Do investors in publicly-listed British oil, gas and mining companies really have enough information about what they get up to? This was the question posed in‘Kazakhstan: A Poisoned Legacy’, a new documentary that aired recentlyon Al Jazeera English. It goes to the heart of Global Witness’ campaigning on corporate transparency.
The documentary raised disturbing questions about the involvement of Kazakhmys plc – a UK-listed FTSE-250 company – in a highly polluting lead smelter in Shymkent, Kazakhstan. Kazakhmys’ involvement in the smelter dates from October 2010 to mid-2012, and the company’s then-chairman, Vladimir Kim, stated that Kazakhmys’ only involvement in the Shymkent smelter was in supplying lead dust. Yet this contradicts other statements made by high-ranking officials – for example, the Kazakh Minister of Industry said that the company responsible for the smelter – a Kazakh company called “A-Mega Trading” – was a subsidiary of Kazakhmys.
Ascertaining who controls the smelter is vital in establishing who is responsible for its activities. If Kazakhmys had some form of control over the polluting plant, this would raise a further question about whether the company is liable for any pollution, whether this potential liability has been disclosed, and whether the company had provided sufficient information for investors to make informed decisions. Kazakhmys has not mentioned the smelter in its recent Annual Reports, or included any assets and liabilities related to the plant on the company balance sheet because Kazakhmys says it does not own it.
The fact that the company refuses to engage in a proper discussion of these issues, simply issuing a feeble six line response to Global Witness – available here – shows that Kazakhmys plc is unwilling to engage not only with shareholders (Global Witness holds a share in Kazakhmys plc), but with the wider general public on matters that are in the public interest.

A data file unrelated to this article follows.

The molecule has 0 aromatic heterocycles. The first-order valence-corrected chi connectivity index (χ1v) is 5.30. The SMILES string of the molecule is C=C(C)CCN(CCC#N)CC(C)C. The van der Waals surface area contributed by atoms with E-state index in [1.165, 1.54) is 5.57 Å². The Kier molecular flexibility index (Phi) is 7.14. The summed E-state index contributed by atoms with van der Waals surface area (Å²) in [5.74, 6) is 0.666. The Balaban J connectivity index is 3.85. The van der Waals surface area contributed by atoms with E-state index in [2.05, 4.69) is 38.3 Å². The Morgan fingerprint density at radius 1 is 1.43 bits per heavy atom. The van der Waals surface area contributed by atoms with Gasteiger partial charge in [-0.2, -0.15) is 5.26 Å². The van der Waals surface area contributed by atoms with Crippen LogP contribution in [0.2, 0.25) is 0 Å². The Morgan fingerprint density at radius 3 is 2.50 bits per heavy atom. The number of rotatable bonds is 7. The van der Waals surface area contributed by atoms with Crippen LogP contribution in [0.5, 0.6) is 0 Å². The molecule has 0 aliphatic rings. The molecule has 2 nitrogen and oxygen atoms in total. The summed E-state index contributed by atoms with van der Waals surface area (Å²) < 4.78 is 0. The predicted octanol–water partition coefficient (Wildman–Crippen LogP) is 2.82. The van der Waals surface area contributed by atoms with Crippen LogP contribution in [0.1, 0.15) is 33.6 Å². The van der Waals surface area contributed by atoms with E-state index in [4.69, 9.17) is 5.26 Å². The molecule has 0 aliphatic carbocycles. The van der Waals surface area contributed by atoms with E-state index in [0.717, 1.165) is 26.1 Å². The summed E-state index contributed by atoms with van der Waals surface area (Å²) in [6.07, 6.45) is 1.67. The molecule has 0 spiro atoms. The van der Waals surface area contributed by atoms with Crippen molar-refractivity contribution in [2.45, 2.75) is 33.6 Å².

This is not the first time that Global Witness has raised such questions. In 2010, our report Risky Business highlighted many issues over the company’s cozy links to the Kazakh president, Nursultan Nazarbayev (in 2006, the company paid for his Lanesborough hotel bill — £30,600 – while he was in the UK on an official visit).
And our recent work on corruption allegations surrounding another Kazakh-based copper miner, ENRC, has demonstrated the need for listing authorities to perform more thorough checks on extractive companies in order to protect investors. It’s an issue that the UK parliament is keeping an eye on – with Global Witness penning asubmission to a recent BIS Select Committee inquiry on the Extractive Industries examining the need for more disclosure.
The mysterious story of the ownership of the smelter shows the need for companies to disclose their ‘ultimate beneficial owners’ in order to make clear who really owns and profits from them. The UK has recently committed to a new public registry of the real owners of all companies registered there. Countries such as Kazakhstan should follow suit to avoid the kind of opacity over companies that own potentially lucrative or harmful assets. As a member of the EITI, Kazakhstan should require extractive companies to disclosure their beneficial owners.
In the meantime, given the conflicting information about the smelter and Kazakhmys plc’s reluctance to talk about it, an independent investigation by the UK’s Financial Reporting Council needs to determine whether the company’s former relationship with this filthy, harmful smelter went beyond supplying lead dust and clarify who its controllers and ultimate beneficial owners are.
Tom Mayne is a Senior Campaigner on Global Witness’ Oil team.